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In normal times we would all be gathered to lay wreaths at the Cenotaph and then at the Seaman’s Memorial. But as we all know, these are not normal times.

Premier Hon. Alden McLaughlin

Published 10th November 2020, 11:34am

Good morning,

Today we celebrate Remembrance Day to honour, recognize and remember those who died in the two World Wars and other military conflicts, as well as those seamen who died at sea. We also celebrate our surviving veterans and seamen who continue to contribute to our community and our nation.

In normal times we would all be gathered to lay wreaths at the Cenotaph and then at the Seaman’s Memorial.

But as we all know, these are not normal times. We are still in the precarious position of dealing with the COVID-19 pandemic and as such, the Executive Council of the Veterans Association made the wise decision that in lieu of the regular ceremony with throngs of people, they would instead meet in a small group to pause for a minute of silence and then lay wreaths in remembrance of those who gave their lives for our freedoms.

I thank the Veterans Association for taking into consideration the safety of not only themselves and their families but of all who normally take this solemn and important event to heart and attend this ceremony in George Town each year.

But I thank them too for finding a safe way to carry on this time-honoured tradition.

World War I began on 28 July, 1914, and officially ended on what was called Armistice Day on the 11th hour of the 11th day of the 11th month in 1918, leaving a death toll of some 20 million people. A mere 21 years later in September 1939 the world was again at war with Britain being drawn into one of the fiercest battles of all times and indeed fighting for its very existence.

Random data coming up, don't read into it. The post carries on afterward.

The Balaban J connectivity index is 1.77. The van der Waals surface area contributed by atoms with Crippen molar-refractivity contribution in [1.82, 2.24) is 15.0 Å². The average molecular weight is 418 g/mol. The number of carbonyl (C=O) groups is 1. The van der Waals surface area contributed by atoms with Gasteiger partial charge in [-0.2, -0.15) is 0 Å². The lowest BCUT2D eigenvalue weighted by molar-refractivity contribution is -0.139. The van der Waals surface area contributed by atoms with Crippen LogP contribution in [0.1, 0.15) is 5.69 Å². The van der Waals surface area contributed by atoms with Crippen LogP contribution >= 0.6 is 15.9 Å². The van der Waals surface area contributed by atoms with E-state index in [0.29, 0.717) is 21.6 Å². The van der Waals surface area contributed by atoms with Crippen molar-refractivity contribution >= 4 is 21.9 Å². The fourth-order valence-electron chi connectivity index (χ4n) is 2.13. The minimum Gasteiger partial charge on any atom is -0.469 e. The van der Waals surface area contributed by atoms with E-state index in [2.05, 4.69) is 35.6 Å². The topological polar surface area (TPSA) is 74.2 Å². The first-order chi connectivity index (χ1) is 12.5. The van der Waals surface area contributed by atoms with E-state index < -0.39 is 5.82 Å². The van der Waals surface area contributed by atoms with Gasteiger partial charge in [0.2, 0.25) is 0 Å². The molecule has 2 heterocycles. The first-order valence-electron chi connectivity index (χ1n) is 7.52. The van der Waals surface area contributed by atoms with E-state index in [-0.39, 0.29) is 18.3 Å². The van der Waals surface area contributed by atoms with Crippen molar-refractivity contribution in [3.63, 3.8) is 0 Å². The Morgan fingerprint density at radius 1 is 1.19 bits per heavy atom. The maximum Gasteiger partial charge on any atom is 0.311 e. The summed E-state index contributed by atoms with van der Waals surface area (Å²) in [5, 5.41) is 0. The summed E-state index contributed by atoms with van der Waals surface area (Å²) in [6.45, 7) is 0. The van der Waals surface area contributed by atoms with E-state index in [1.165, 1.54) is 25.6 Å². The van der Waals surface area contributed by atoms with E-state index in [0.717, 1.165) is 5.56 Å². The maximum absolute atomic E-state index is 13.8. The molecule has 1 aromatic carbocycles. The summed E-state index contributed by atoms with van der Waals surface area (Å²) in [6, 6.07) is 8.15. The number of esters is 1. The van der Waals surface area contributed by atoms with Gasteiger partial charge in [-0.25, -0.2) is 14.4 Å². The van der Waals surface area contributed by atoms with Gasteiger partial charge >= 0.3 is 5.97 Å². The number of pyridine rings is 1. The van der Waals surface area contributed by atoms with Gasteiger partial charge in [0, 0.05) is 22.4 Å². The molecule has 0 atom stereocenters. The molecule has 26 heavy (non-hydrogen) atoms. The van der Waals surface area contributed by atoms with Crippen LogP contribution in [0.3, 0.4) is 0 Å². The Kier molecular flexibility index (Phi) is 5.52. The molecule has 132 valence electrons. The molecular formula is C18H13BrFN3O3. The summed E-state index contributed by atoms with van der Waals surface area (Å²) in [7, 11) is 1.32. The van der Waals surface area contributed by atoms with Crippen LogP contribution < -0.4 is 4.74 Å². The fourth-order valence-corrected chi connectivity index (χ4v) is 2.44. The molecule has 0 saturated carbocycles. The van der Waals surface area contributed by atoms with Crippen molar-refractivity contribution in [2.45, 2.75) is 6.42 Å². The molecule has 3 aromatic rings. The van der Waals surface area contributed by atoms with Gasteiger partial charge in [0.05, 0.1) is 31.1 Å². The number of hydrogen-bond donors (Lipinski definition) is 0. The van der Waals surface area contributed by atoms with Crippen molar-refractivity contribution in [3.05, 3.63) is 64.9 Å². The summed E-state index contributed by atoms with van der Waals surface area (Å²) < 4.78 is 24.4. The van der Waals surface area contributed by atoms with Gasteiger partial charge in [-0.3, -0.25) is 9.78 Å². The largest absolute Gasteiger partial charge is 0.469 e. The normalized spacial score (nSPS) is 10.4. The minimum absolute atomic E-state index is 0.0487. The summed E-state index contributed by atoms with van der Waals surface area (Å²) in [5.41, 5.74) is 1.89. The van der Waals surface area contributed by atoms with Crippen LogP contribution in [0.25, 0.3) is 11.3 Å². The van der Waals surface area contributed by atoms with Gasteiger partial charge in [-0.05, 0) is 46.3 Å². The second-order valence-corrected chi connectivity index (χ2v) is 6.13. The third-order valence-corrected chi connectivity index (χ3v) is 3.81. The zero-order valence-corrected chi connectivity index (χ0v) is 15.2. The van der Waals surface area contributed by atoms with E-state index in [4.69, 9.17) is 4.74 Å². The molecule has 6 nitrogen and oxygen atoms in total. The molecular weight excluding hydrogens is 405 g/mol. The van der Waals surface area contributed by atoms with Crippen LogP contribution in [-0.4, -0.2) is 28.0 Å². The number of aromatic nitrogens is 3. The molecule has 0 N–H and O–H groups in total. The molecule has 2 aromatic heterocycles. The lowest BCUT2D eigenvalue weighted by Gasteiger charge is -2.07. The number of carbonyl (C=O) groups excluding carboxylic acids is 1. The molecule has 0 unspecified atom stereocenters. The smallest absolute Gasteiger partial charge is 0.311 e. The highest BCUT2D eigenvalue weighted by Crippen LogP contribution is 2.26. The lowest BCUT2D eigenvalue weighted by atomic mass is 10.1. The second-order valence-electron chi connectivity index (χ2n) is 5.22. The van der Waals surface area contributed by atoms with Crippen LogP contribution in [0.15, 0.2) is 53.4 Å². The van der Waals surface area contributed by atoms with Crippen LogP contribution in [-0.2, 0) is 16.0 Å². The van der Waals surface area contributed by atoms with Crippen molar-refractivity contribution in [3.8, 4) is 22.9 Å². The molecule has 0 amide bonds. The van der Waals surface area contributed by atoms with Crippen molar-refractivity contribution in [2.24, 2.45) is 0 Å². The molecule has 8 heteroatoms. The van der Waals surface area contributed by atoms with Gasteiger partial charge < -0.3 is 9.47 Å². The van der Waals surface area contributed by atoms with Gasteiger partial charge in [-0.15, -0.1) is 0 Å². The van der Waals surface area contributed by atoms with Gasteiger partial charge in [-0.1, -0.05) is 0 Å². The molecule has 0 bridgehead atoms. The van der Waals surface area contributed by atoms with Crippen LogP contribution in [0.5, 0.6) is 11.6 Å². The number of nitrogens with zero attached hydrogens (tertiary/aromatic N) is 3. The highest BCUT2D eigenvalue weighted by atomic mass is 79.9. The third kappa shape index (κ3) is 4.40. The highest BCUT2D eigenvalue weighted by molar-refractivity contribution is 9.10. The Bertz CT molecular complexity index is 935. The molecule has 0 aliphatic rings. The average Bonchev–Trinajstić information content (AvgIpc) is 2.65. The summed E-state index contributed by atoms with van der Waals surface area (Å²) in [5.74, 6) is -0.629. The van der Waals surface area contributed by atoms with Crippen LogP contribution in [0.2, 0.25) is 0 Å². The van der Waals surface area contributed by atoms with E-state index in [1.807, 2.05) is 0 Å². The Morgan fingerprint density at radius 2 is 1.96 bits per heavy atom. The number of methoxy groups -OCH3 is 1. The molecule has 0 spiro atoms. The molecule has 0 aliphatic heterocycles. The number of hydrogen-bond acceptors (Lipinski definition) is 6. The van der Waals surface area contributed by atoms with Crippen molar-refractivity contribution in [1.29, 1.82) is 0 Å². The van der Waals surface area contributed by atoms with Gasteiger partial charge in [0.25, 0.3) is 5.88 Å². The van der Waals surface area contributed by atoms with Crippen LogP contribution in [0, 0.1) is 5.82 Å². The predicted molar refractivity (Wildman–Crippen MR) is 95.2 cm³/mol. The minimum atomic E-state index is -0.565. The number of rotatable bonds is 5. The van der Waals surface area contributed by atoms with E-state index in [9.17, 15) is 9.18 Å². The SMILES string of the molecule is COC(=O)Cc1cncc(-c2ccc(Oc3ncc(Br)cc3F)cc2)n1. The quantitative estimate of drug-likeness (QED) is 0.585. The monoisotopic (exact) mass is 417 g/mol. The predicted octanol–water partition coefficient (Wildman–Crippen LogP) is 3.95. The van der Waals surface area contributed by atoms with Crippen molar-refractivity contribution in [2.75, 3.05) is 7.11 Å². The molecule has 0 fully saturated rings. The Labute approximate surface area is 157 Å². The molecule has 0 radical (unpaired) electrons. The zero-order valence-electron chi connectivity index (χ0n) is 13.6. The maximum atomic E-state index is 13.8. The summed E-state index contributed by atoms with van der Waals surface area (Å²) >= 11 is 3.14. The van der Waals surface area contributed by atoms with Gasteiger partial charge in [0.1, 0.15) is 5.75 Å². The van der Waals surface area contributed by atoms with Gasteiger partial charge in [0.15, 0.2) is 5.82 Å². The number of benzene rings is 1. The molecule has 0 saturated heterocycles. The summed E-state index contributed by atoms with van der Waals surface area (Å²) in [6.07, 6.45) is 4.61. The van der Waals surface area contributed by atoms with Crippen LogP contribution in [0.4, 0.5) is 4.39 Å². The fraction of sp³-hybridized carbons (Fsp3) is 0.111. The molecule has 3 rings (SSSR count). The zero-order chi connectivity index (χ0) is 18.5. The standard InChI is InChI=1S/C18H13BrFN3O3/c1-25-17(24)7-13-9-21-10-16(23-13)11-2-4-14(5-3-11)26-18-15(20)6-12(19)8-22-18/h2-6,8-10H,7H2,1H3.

Cayman had many men of valor who did not hesitate to defend the Mother Country and fight against tyranny and so Caymanians entered into the fray wherever they were able – the British Armed Forces, United States Military, Trinidad Regiment and Reserves, and the Home Guard here at home.

During this conflict the harbours of the Western Atlantic and the Caribbean provided valuable bases for the allied navies, while Trinidad held strategically valuable oil resources. Because Trinidad’s oil provided the fuel and lubricants necessary for the allied war machinery, guarding this location in the southern Caribbean was of vital importance.

The Trinidad Royal Navy Volunteer Reserve was strengthened with more than 200 Caymanians in its own force and it is believed that at least 1,000 Caymanian men – two-thirds of the adult population at the time – saw service world-wide during World War II, including in the Merchant Marines. Many did not return home.

It was during the war that our own Home Guard was established on Grand Cayman in June 1942 to protect our shores. Many men were commissioned, but there were also others who served duty as civilians behind the scenes.

While we were never a target for enemy attack, the US realized our strategic position near Allied shipping lanes. Some of the older ones will remember the establishment of a US base on Grand Cayman in 1942.

My Uncles Norman Rudolph McLaughlin and Carlyle Burton McLaughlin, both of precious memory, served during the war with Uncle Rudolph serving in the Trinidad Royal Navy Reserves while Uncle Carlyle served on Grand Cayman in the Home Guard.

I remember their stories of those times and of the fine men who maintained a 24-hour coastal watch during World War II.

While the Home Guard dissolved decades ago, it was those stories that came flooding back to me a few months ago as I watched the military “passing out ceremony” of the newly established Cayman Islands Regiment.

I look forward to future Remembrance Day ceremonies and the participation of the Cayman Islands Regiment in uniform as part of the customary parade.

As for today, we are adjusting to the new needs of the times with social distancing and keeping everyone in these beloved Islands safe and healthy. While this Remembrance Day isn’t filled with the usual pomp and circumstance, it is fitting that we remember and salute those who have passed on to greater rewards defending liberty and those who we still have the pleasure and privilege of listening to tell their stories and share their lives.

I appreciate each of them and their families who made sacrifices and served the Cayman Islands well. They will live on forever in our hearts.